According to Fossil Free, an organization that promotes divestment, just 26 universities around the world have committed to rid their endowments of fossil fuels.
UNC students voted overwhelmingly in 2013 to ask the University to divest from coal. Then-Chancellor Holden Thorp promised to make UNC coal-free by 2020. That goal isn’t likely to be met.
On March 31, Syracuse University announced a commitment to divest its $1.18 billion endowment from fossil fuel companies, following intense urging by Divest SU, Syracuse’s student organization committed to promoting sustainable energy.
“Syracuse has a long record of supporting responsible environmental stewardship and good corporate citizenship, and we want to continue that record,” said Chancellor Kent Syverud in a released statement. “Formalizing our commitment to not invest directly in fossil fuels is one more way we do that.”
About 6.5 percent of UNC’s $2.7 billion endowment is invested in energy. In September, the Board of Trustees approved a non-binding resolution to target clean energy companies for future investments, which the UNC Sierra Coalition regarded as a promising start.
Rachel Woods, a member of the UNC Sierra Coalition, said she feels the board’s move was just that — a start.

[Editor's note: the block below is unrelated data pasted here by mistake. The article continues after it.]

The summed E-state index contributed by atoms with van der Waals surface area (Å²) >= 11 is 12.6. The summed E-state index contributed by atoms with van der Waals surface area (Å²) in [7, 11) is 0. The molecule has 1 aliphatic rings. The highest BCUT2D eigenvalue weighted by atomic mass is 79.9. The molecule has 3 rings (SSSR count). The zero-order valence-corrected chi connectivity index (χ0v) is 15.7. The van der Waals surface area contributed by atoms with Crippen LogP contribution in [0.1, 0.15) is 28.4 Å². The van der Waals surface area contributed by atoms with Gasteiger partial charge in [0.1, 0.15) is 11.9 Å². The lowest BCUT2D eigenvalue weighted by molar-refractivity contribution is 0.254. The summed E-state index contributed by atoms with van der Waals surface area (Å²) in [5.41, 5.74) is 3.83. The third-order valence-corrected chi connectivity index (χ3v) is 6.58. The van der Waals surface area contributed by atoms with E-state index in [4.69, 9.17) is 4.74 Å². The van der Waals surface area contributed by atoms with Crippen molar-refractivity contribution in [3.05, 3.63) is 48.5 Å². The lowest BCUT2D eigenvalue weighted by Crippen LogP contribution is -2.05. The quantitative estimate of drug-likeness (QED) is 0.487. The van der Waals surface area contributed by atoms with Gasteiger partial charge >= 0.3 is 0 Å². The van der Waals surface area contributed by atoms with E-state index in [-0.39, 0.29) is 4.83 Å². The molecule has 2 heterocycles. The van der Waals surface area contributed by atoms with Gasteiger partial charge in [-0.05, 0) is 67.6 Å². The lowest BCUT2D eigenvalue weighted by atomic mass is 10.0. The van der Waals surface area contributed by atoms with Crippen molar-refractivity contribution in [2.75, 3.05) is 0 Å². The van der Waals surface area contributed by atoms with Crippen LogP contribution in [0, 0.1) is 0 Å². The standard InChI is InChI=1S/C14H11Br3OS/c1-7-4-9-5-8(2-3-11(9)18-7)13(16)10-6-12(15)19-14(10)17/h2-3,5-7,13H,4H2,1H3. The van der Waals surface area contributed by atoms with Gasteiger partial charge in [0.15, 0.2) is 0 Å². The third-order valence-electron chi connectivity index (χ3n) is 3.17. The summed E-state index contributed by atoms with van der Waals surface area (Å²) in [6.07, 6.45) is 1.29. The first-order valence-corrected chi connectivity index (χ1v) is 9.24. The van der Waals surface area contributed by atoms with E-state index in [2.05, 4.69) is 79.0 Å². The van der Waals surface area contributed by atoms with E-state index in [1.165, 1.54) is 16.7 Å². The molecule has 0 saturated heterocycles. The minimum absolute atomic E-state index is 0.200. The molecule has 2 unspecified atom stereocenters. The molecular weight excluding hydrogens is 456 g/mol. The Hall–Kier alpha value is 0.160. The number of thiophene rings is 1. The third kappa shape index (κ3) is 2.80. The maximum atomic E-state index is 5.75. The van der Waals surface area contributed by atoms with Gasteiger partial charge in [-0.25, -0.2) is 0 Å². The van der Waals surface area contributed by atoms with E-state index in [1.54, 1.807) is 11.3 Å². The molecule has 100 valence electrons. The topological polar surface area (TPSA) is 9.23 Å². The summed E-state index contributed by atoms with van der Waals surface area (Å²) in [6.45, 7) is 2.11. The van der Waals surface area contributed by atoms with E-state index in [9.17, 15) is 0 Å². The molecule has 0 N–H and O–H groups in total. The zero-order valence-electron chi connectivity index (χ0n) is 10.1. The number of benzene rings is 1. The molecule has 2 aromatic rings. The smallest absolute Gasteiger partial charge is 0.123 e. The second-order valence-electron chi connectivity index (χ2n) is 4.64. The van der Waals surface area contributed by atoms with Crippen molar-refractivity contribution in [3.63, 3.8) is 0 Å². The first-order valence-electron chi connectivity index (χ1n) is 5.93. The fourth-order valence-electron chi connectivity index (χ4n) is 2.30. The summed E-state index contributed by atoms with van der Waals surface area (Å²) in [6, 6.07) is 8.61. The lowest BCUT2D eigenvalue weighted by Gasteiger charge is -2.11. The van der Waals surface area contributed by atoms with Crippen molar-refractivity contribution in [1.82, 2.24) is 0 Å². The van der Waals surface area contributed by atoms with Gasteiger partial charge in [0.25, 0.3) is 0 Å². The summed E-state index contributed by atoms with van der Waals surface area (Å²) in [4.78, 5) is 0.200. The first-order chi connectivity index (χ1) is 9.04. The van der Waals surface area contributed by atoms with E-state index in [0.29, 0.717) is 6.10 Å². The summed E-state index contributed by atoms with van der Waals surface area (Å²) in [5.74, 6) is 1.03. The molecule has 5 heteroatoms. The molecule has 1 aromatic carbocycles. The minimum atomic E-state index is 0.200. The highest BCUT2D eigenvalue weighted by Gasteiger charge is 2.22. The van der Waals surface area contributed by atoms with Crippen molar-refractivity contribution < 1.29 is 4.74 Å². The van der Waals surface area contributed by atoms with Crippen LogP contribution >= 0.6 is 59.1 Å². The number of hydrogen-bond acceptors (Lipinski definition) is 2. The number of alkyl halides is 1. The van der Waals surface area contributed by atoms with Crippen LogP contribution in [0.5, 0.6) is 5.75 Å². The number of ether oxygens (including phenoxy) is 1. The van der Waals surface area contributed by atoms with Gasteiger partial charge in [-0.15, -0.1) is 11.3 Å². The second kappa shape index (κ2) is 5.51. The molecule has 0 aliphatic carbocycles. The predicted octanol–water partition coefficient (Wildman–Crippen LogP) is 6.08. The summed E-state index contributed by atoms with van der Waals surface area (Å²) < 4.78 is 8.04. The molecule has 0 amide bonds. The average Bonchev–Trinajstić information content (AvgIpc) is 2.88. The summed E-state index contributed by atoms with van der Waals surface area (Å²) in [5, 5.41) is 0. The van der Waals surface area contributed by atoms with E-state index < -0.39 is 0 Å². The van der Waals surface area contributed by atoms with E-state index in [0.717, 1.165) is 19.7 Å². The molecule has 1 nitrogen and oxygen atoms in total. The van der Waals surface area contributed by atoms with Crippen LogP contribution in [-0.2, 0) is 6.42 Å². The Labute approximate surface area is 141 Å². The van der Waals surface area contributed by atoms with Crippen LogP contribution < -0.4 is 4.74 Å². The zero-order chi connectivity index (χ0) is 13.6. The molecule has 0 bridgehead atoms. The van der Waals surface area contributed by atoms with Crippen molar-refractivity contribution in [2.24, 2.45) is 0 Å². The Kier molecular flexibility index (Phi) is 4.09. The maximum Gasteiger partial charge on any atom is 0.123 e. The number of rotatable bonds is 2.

“I think whether or not we divest from coal will not happen overnight, or at my time at UNC. It will have to be carried by other students,” Woods said.
Universities around the world have shown similar apprehension. On March 15, the University of Oxford in England announced it would defer a decision to divest from fossil fuels until May.
John Clements, former financial director at Oxford, said the committee did not announce how it came to that decision, but he believes the reasons were financial.
“Let’s be honest; if it could be proven that divestment from fossil fuel corporations would produce a higher rate of return, everybody would divest tomorrow,” he said.
Clements said most endowment portfolios at universities in America and Europe have included fossil fuel companies because of their high earnings, and renewable energy companies have not yet had the same level of returns.
“It is really a matter of balancing the risk of a short term loss — divestment — against the risk of a longer term loss, or collapse of fossil fuel stocks,” he said.
Patrick Conway, a UNC economics professor, said characteristics of the crude oil market make it difficult for endowment managers to consider divestment.
“A university endowment choosing to divest their stocks in oil companies would probably incur a large capital loss by selling at this moment,” he wrote in an email.
UNC’s energy portfolio earned a 17.7 percent return over the past decade.
Still, Clements said universities should prioritize ethical implications instead of rate-of-return.
“I believe there is now plenty of evidence to show that the long-term performance of these portfolios will only benefit from a planned move away from fossil fuels of all kinds,” he said.